Managing Multi-Factor Authentication

Multi-Factor Authentication (MFA) is a method of authentication that requires the use of more than one factor to verify a user’s identity.


The tasks in this section are for an administrator that needs to set up MFA for an identity domain. If you're a user that needs to set up 2-step verification for yourself, see Setting Up Account Recovery and 2-Step Verification.

With MFA enabled in an identity domain, when a user signs in to an application, they’re prompted for their user name and password, which is the first factor – something that they know. The user is then required to provide a second type of verification. The two factors work together to add an additional layer of security by using either additional information or a second device to verify the user’s identity and complete the login process.

MFA may include any two of the following:

  • Something that you know, like a passcode.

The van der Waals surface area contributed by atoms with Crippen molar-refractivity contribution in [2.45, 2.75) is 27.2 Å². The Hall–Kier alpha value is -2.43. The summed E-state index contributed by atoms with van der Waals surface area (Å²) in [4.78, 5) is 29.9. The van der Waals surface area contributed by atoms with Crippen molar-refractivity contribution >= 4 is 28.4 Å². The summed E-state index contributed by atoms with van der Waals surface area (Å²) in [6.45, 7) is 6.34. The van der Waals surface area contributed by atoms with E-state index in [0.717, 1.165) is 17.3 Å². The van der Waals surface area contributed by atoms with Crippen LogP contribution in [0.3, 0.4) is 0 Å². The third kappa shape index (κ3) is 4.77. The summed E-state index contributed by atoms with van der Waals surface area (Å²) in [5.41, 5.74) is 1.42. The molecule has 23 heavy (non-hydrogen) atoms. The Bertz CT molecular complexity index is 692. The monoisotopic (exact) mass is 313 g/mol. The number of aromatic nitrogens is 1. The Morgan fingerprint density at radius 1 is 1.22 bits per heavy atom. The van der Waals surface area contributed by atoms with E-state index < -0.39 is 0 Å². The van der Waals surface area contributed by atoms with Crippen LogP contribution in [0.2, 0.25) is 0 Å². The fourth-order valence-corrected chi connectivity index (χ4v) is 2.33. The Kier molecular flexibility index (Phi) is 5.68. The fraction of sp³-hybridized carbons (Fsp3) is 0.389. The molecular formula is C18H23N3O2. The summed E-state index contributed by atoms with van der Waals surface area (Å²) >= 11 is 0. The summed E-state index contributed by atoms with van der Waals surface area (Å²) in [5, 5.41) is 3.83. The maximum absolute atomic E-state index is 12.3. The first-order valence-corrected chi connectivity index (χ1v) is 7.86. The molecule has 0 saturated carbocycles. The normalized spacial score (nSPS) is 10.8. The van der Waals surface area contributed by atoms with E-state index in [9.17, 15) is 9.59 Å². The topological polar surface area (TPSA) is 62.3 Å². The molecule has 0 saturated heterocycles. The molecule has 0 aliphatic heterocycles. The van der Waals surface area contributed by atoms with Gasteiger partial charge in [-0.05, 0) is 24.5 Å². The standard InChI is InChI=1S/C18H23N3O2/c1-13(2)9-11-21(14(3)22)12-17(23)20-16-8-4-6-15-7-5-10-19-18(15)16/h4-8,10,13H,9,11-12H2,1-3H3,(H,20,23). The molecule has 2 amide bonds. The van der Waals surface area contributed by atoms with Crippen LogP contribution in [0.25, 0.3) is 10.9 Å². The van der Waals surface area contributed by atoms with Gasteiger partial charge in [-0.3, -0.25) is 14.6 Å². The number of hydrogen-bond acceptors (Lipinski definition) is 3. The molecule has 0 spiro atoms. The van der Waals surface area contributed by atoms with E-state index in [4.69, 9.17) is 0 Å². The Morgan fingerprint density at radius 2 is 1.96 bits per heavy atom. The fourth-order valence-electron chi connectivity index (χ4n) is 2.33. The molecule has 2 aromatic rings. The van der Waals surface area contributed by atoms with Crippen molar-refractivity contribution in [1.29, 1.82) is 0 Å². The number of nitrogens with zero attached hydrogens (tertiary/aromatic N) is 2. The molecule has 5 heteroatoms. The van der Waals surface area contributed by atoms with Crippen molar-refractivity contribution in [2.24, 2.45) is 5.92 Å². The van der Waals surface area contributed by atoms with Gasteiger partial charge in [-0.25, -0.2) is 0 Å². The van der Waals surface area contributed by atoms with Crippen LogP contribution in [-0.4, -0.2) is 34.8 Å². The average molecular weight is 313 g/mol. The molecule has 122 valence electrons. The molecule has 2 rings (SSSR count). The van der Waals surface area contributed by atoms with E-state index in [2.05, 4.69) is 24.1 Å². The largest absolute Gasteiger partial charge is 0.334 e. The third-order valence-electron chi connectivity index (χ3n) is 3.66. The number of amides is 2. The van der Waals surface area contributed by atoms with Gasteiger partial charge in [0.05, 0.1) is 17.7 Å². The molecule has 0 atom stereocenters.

• Something that you have, like a device.

  • Something that you are, like your fingerprint.

Users are increasingly connected, accessing their accounts and applications from anywhere. As an administrator, when you add MFA on top of the traditional user name and password, you reduce the likelihood of online identity theft and fraud, which secures your business applications even if an account password is compromised.

Securing IAM MFA with Oracle Best Practices

If you're using MFA with identity domains, we recommend that you set up MFA using Oracle best practices. See IAM MFA in the Security guide.

Using MFA in Restricted Realms

Not all MFA providers operate exclusively within restricted realm boundaries. Therefore, before enabling MFA features, we recommend that you carefully evaluate the MFA providers you may want to use, to ensure they operate within the bounds of a restricted realm and that they meet your organization’s security and compliance requirements.